The interesting point about the decision is the finding that paragraphs [4] and [21] constituted adverse comment. This was accepted without analysis by the court. The decision may therefore be of some concern given the fairly tamely worded findings. Coronial practice may vary, but a finding that includes the quoted passages above may not, as a matter of general practice, often attract the adverse comment procedure in New Zealand.

In New Zealand “a comment will be adverse where it will reflect ‘unfavourably’ on a person” (Carroll v Coroner’s Court at Auckland [2013] NZHC 906, [2013] NZAR 650 at [45]). In order to be adverse, any comment that links a person’s conduct with a death “must reflect negatively on that conduct” (Carroll at [45]).

The coroner wrote in terms of Ms Kisielis as having “misjudged or miscalculated”. It was also implicit in the finding that the car’s indicator light was on and working. Whether this reflects “unfavourably” on a deceased person in terms of the New Zealand jurisprudence is open to debate and further analysis. On one account, speaking of a misjudgement is almost necessary if the coroner wishes to make the point that there was no reason to explain why it happened and it was also not a suicide. The alternatives would be to say what happened while expressing no conclusion as to why things happened (which may undermine a duty to determine the circumstances of a death) or to avoid findings that might fairly be required to absolve innocent parties (such as the driver of the car). Neither of these seem desirable. And while the adverse comment procedure is not onerous, overly cautionary use of the section will add delay to cases, or give the parties opportunities to take issue with other, non-adverse aspects of findings.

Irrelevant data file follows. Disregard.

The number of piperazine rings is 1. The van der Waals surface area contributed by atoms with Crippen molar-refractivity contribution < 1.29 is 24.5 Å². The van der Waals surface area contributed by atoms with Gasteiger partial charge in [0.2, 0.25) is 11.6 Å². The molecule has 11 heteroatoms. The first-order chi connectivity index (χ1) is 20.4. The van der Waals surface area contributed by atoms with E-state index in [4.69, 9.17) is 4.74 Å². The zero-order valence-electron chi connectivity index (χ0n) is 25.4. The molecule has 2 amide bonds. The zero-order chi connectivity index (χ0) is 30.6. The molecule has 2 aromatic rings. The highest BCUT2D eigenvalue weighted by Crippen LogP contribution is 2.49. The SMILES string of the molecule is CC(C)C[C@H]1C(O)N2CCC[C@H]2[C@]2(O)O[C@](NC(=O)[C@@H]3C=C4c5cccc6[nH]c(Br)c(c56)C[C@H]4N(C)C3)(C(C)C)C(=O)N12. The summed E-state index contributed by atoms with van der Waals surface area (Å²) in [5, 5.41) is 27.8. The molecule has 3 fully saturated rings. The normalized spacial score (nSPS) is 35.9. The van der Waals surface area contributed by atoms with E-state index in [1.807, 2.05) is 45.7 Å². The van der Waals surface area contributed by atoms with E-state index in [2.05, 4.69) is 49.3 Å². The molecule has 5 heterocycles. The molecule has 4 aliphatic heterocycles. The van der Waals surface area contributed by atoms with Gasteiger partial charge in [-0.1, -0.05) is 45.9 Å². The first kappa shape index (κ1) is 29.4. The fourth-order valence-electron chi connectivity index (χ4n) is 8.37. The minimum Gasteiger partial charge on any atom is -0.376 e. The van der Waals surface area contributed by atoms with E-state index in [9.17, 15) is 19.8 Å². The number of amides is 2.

The decision may provoke reflection in terms of how cautionary an approach should be taken to what is adverse comment in New Zealand.

 

Chol v White [2016] VSC 561

Erjok Nai died when he fell from the 12th floor of an office building in central Melbourne. Investigations revealed a sad and somewhat bizarre sequence of events leading to his death. Mr Nai spent a night drinking and nightclubbing in central Melbourne with friends. When he bade farewell to them he was described as moody and sad. He stayed out late, and at around 8.00am the following morning was wandering the streets of central Melbourne as people were heading to work. Mr Nai accosted several, grabbed some, tried to dance with others. He asked if they could see him.

Mr Nai followed one up in an elevator to the 12th floor offices of a law firm. He confronted the receptionists and other staff present. He threw a cup of tea at one of them and told them he had nothing to live for. Mr Nai ran towards a window, jumped at it, smashed through it and fell to his death. His death was referred to the coroner.